Opposition Parties Decry New Higher Education Bill

  • 30 Mar 2017 1:00 AM
Opposition Parties Decry New Higher Education Bill
Opposition parties on Wednesday spoke out against a new bill submitted by the human resources minister aimed at amending the law on higher education in order to clarify and tighten rules on foreign institutions of higher education that operate in Hungary, saying that it was a threat to close down the Central European University (CEU).

The opposition Socialists said CEU, founded and financed by American billionaire George Soros, is a national asset, and the government’s “threat” to close it down is tantamount to “treason”.

The Socialists said in a statement that the Orbán government “is always looking for new enemies” in order to distract attention from its “sins”, and after its attacks against NGOs and Brussels, it has now launched an attack against the CEU.

CEU is among Hungary’s topranking universities each year and several Hungarian leaders have been among its graduates, including ruling Fidesz government members and one of the party’s MEPs, the Socialists said.

The Socialists will stand up for CEU and call on all opposition parties and educational institutions to follow suit, the party added.

The human resources ministry said on Tuesday the measures were needed after a government probe found violations and shortfalls at the “majority” of foreign colleges and universities that offer instruction in Hungary.

In the future, the law will allow universities outside of the European Union to operate in Hungary only on the basis of an international agreement, the ministry said. The ministry noted that Hungarian law requires foreign universities that award diplomas in Hungary to operate in the countries in which they are based.

In the bill’s justification, Zoltán Balog, the minister of human resources, noted that “educational cooperation with countries outside of the EU is an important goal of cultural policy in Hungary” but added that provisions in the Higher Education Act must define the “direction of international cooperation in higher education” by drawing boundaries, supporting the intentions of the government and its foreign policy goals, and ensuring that the entry of students and educators into the country complies with aspects of national security.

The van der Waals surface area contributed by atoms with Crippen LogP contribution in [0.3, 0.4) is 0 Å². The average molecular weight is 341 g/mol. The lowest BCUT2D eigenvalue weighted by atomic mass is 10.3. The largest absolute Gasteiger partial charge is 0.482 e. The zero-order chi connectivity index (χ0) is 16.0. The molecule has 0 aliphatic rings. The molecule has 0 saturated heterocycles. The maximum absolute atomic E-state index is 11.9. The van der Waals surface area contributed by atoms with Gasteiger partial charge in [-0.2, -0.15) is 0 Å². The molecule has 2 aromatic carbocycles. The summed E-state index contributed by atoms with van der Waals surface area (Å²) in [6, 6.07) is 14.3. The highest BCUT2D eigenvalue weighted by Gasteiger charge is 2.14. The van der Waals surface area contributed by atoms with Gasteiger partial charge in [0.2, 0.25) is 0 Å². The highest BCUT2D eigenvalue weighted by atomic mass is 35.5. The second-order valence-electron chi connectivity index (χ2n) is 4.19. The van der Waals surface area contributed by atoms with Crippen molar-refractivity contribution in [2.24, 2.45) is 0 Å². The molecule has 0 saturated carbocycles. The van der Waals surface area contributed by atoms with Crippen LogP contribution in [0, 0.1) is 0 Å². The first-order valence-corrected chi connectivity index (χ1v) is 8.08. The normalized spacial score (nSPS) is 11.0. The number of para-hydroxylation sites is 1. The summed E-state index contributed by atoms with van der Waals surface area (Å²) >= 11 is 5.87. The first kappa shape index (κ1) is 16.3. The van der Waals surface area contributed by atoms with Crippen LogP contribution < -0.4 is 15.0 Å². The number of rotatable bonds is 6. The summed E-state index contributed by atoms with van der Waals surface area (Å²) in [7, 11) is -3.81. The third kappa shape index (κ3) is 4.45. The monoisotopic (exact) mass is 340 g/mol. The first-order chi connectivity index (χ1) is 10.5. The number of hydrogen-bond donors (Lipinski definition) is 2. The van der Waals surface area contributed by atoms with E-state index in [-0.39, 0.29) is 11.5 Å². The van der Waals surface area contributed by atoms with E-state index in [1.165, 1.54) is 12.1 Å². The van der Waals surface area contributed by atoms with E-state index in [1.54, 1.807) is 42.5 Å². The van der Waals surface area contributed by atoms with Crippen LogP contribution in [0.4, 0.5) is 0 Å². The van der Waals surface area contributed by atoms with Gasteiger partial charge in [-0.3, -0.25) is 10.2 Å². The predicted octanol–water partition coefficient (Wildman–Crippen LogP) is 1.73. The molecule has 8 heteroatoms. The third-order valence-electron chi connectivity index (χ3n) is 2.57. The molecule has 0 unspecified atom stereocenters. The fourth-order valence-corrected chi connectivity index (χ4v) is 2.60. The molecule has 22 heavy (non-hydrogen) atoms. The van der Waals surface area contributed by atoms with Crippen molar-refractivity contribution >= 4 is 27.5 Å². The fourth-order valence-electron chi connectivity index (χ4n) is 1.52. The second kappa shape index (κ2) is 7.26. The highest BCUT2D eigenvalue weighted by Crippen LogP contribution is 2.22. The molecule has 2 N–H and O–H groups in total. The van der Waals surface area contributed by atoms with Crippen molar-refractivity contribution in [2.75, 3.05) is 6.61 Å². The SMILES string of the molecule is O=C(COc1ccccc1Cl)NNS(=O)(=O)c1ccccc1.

The leftist Democratic Coalition (DK) opposition party said the higher education bill announced late on Tuesday evening was “unacceptable”. Ágnes Vadai, the party’s deputy leader, told a press conference that the bill targeted the CEU.

The bill is an “underhand, ideologically based” attack on the highest-ranking university in Hungary, Vadai said. Instead of attempting to close it, “any normal government” would strive to open up such an institution to benefit as many people as possible, Vadai added.

The Együtt party said the government’s “xenophobic campaign which paints George Soros as the devil” was an attempt to discredit the CEU. Együtt lawmaker Szabolcs Szabó told a press conference that he called on the government to “take its hands off Hungarian higher education and respect its autonomy”.

He said he would propose expressing solidarity with CEU colleagues and peers to Hungarian higher-education leaders, employees, researchers and students. The LMP party said pushing the CEU out of Hungary would be “a shameful milestone in the history of [Hungarian] education and culture”.

LMP said in a statement that the proposed amendments to the highereducation law could severely damage its institutions. “This clearly points in the direction of undermining [the sector],” the statement said, adding that it was “scandalous” that universities could be the victims of a political attack in Hungary.

State secretary for education László Palkovics said in a press briefing on Wednesday that foreign institutions would only be allowed to award degrees in Hungary if their work here is regulated by an inter-state agreement. The universities have to comply with the new regulations by February next year, Palkovics said.

Those failing to adjust will be allowed to finish running courses but would be barred from launching new ones from September 2018, he said. The state secretary said the new legislation aims to apply Hungarian law to all the 28 higher-education institutions operating in the country.

Republished with permission of Hungary Matters, MTI’s daily newsletter.

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